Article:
The Hawai‘i Invasive Species Council recognizes Serina Marchi, of Seascapes Nursery for her efforts to minimize the introduction and spread of invasive species. Serina is the Owner of Kaua‘i Seascapes Nursery on the North Shore of Kaua‘i. Seascapes Nursery is a family owned business operating on Kaua‘i for over 30 years and is one of the largest nurseries on the island. Serina has shown a very strong interest in helping to minimize the spread and introduction of invasive species by supporting Kaua‘i Invasive Species Committee’s (KISC) Pono Endorsement Program. In April 2016, Seascapes Nursery became one of the first nurseries to become endorsed. When choosing the best management practices for her business to follow, Serina has gone above and beyond the minimum requirements to become Pono Endorsed. She not only chose to immediately discontinue the sale of the Pono Endorsement Program “Black List” plants, but also the “Phase Out” list plants”. Her actions during 2016, and continued dedication to reducing the introduction and spread of invasive species will help to minimize future impacts of invasive species on Kaua‘i.
Hottest Pest Report
The Hawai‘i Invasive Species Council recognizes Shawn Baliaris for his efforts relating to reporting and stopping the spread of Mongoose on Kaua‘i. As a proactive community member, Shawn promptly reported sighting a Mongoose on Kaua‘i to the Hawai‘i Department of Agriculture. His diligent action allowed for rapid response from the appropriate agencies, and clearly highlights the usefulness of the 643-PEST reporting system, and how the community can personally take actions to protect Hawai‘i from invasive species.
The Hawai‘i Invasive Species Council recognizes The Pacific American Foundation for their efforts to reduce invasive species impacts to the Waikalua Loko I’a. During 2016, the Pacific American Foundation (PAF) diligently worked to reduce the negative impacts of invasive species to the Waikalua fishpond. By positively engaging with the local community, the PAF has shown an outstanding commitment to the continued to protection and preservation this historic community resource.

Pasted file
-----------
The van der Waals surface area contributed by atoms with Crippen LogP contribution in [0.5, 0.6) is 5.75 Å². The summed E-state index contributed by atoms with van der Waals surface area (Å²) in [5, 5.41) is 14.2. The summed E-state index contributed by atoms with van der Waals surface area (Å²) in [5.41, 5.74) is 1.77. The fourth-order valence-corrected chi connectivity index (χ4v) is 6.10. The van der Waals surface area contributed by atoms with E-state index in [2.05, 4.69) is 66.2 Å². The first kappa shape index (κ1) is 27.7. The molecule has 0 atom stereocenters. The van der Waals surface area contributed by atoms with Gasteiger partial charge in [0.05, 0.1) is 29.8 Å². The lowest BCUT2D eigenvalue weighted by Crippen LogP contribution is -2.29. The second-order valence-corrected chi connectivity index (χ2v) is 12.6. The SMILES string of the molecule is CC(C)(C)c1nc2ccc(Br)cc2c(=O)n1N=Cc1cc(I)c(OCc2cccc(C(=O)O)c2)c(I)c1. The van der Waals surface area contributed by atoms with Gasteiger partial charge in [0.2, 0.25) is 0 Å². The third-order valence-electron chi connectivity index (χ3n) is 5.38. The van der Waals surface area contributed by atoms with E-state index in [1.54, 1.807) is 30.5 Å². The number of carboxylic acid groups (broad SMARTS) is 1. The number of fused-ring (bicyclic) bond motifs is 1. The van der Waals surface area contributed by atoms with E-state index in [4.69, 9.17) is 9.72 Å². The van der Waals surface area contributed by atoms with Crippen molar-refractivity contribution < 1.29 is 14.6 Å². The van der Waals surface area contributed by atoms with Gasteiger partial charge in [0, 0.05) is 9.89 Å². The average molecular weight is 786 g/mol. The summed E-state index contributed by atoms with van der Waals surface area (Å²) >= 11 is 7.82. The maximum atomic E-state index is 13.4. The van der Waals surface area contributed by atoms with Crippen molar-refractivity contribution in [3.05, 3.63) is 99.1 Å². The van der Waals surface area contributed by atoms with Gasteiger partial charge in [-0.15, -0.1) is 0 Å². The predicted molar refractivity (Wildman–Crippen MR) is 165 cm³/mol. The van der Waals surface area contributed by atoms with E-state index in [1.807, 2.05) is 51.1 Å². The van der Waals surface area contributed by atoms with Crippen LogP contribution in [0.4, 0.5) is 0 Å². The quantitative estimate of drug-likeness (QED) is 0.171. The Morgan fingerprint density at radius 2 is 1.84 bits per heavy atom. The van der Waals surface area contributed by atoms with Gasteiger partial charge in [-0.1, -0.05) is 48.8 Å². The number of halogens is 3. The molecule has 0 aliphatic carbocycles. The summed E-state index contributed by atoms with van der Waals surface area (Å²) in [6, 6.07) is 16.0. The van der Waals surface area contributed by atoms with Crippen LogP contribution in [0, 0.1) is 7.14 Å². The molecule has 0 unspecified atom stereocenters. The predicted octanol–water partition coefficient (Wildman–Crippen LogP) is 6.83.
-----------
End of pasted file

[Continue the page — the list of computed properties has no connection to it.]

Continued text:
The Hawai‘i Invasive Species Council recognizes Solomon Champion for his efforts in stopping the spread of Miconia calvescens on Oahu. During a routine aerial survey, Solomon spotted an immature Miconia tree beneath the canopy on the leeward side of the Ko‘olau Range within the Waiawa watershed. This particular individual has been identified as the farthest documented tree within an intact native forest, as well as an extension into a new watershed. By spotting this individual tree, Solomon has helped to protect the Waiawa watershed and prevent the spread of a highly invasive species.
Kaua‘i County MVP
The Hawai‘i Invasive Species Council recognizes Kawika Winter for his efforts to protect priority watershed areas and control the spread of invasive species on the island of Kaua‘i. As part of his role as the Director of Limahuli Botanical Garden and Preserve, Kawika has played a crucial role in the protection and preservation over 1000 acres of priority watershed area on the north shore of Kaua‘i. In addition, Kawika aims to create a model of a functioning, 21st-century ahupua‘a. This model focuses on a mountain-to-sea resource management strategy and includes both modern and traditional techniques. By incorporating landscape scale invasive species control efforts, native plant restoration, sustainable fisheries practices, and community engagement into his management practices, Kawika has demonstrated a lasting dedication to protecting and restoring key resources on the Island of Kaua‘i.